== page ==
This is a bantam Aurucana chick. See the adorable little cheek puffs and beard? Adorable.
Editor’s Note: B. Girard’s Midwest poultry raising season is well underway. She shared some photos and thoughts with us recently. Read more from B. Girard at http://pinchinglincoln.blogspot.com/.
We received our current set of teensy, tiny bantam (and standard-sized) chicks on March 25th, 2013. They were about a day old, and I took pictures!
No Boys Allowed
A bit about the chicks we received (numbers here): The one above, while I know that it’s an Aurucana and a Bantam, might be either a rooster or a hen, we won’t know until it either crows or lays an egg. Crowing, because we live on a scant acre in the city and have neighbours we would like to continue having a courteous relationship with, will be a death sentence. So as I look at these little peeps I encourage them to be girls.
Raise your own eggs, milk, meat! The Backyard Homestead is in stock now at Lehman’s in Kidron and Lehmans.com.
That’s the deal with farm animals, the males are largely superfluous eaters that are culled as soon as identified. What we farmers (full scale, urban, hobby or any other type you can think of) are interested in is largely what the females can provide: Babies and the byproducts. For chickens this clearly means eggs. Don’t need a rooster for that. Chickens will lay eggs without one. And these girls will. Sorry, dudes.
On to happier thoughts. If (please) this photogenic chick is a girl, she will lay blue/green eggs. (Sometimes, you hear folks callingÂ Aurucana chickens Easter Eggers. One rarely hears serious chicken folks calling Aurucanas that.)
Because the Arucana in the photo is a bantam chick (they are about 1/4 to 1/3 the size of a normal chicken) her eggs will be smaller as well. So I am in fact looking forward to small, greenish-blue eggs from my tiny chickens.
Here’s a size comparison, bantam to a standard-breed chick, same age:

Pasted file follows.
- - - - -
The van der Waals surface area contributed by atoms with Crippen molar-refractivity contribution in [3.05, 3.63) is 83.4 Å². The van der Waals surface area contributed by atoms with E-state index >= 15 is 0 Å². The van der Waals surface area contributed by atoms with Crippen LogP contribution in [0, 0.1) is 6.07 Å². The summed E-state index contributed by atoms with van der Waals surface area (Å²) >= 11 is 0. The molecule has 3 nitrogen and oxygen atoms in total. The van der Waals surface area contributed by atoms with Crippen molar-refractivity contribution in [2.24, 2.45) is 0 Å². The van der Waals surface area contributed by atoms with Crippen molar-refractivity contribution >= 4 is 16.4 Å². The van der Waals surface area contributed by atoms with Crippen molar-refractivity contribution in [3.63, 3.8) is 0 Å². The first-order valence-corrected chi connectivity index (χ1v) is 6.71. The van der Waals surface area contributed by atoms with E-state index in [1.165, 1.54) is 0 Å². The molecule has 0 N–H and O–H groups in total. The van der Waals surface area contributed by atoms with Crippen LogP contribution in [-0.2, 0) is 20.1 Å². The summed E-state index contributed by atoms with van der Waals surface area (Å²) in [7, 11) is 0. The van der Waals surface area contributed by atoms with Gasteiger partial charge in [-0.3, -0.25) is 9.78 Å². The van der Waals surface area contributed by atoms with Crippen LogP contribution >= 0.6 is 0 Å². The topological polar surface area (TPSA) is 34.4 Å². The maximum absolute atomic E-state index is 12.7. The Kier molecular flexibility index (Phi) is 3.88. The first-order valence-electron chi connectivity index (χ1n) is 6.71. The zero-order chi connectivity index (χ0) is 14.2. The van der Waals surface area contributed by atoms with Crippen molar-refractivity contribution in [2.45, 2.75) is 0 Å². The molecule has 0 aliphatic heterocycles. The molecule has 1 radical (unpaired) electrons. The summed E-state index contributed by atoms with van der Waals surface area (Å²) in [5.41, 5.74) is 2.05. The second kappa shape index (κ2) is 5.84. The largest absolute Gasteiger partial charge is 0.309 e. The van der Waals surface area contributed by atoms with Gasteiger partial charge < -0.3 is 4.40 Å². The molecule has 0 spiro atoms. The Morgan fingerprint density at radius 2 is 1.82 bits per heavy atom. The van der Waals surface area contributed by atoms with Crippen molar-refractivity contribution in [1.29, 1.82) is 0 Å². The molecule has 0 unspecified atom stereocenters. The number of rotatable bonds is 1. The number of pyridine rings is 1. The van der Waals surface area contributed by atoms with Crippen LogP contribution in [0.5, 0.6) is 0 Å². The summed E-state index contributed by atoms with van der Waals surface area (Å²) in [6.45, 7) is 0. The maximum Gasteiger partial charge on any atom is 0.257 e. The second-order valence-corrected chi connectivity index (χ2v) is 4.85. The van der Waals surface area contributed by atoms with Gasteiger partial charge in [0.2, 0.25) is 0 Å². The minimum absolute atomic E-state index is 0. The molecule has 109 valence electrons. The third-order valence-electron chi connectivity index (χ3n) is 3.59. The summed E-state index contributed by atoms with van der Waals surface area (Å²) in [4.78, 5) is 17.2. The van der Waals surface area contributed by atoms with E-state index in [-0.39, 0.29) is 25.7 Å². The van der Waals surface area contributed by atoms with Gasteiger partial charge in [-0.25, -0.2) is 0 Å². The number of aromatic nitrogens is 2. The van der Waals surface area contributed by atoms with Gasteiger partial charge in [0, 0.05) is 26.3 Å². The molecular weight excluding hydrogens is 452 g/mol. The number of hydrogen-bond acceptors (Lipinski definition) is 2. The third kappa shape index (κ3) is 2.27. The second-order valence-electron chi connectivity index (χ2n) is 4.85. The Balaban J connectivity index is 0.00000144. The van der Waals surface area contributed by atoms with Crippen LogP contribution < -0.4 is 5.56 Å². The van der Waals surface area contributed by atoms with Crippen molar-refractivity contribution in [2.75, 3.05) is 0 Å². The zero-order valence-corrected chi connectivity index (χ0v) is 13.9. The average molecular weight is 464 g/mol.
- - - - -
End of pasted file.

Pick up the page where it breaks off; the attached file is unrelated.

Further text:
That right there, by the way is another Aurucana Bantam, next to a Black Jersey Giant. The Jersey Giants start out normal sized and then just keep growing and growing and growing until they are the largest chicken to be had. These guys lay large brown eggs. We picked up some Barred Rocks too (the stripy black and white chickens like on that book cover to the right). The Rocks and Giants we have are all girls, so no worries there.
See those fuzzy legs sticking out? This unidentified bantam chick (be a girl!) is going to feather out to be a poofy ball of feathers, including the feet.
And these guys lay small eggs, too. I think right about September I’ll have to do a post about the 9 egg omelette!
Here’s the deal: Having our own chickens is not the cheapest way for us to get eggs on the table. And it’s certainly not the easiest. Part of what we are doing here at Pinch Manor is not just about bang for buck, even though that is important, but about quality.
Weigh eggs and feed with this retro charmer. Jiffy Way Egg Scale, in stock now at lehmans.com
I mentioned in an earlier post that by slashing away at our budget and trying to be more self-sufficient we have found a lot of things that we enjoy doing. Having chickens is one of those. They are fun, not all that hard to take care of and provide us with delicious eggs that are better than anything I can buy, along with the firm knowledge that these are happy, pampered, healthy chickens.
The Chicken Encyclopedia can help you pick the perfect breed. In stock now at Lehman’s!
I’ll do a post about the how-tos and approximate cost of raising these chicks to laying age and an amortization of how many eggs I will have to get out of them before we are in the black for them. But to be completely honest with all of you, I have already gotten enough laughs out of these little fuzzballs to make up for the $45 our electric bill jumped from running the heat lamp in their incubator for a solid month.
They play keep-away with each other, they cuddle, they fluff up at each other, they fall over and pretend it didn’t happen, they are simply adorable and we don’t get that from a box of grocery store eggs. Not to mention that these gals lay eggs that are so much better than what I can buy that we have practically stopped eating market-bough eggs since our flock was killed last year by a marauding dog that belonged to a neighbor.
I’ll leave you with a pic of sleepy, day old chicks, basking in the glow of the heat lamp:
Look for more chick posts soon! I am completely overwhelmed by ‘teh cute’ right now.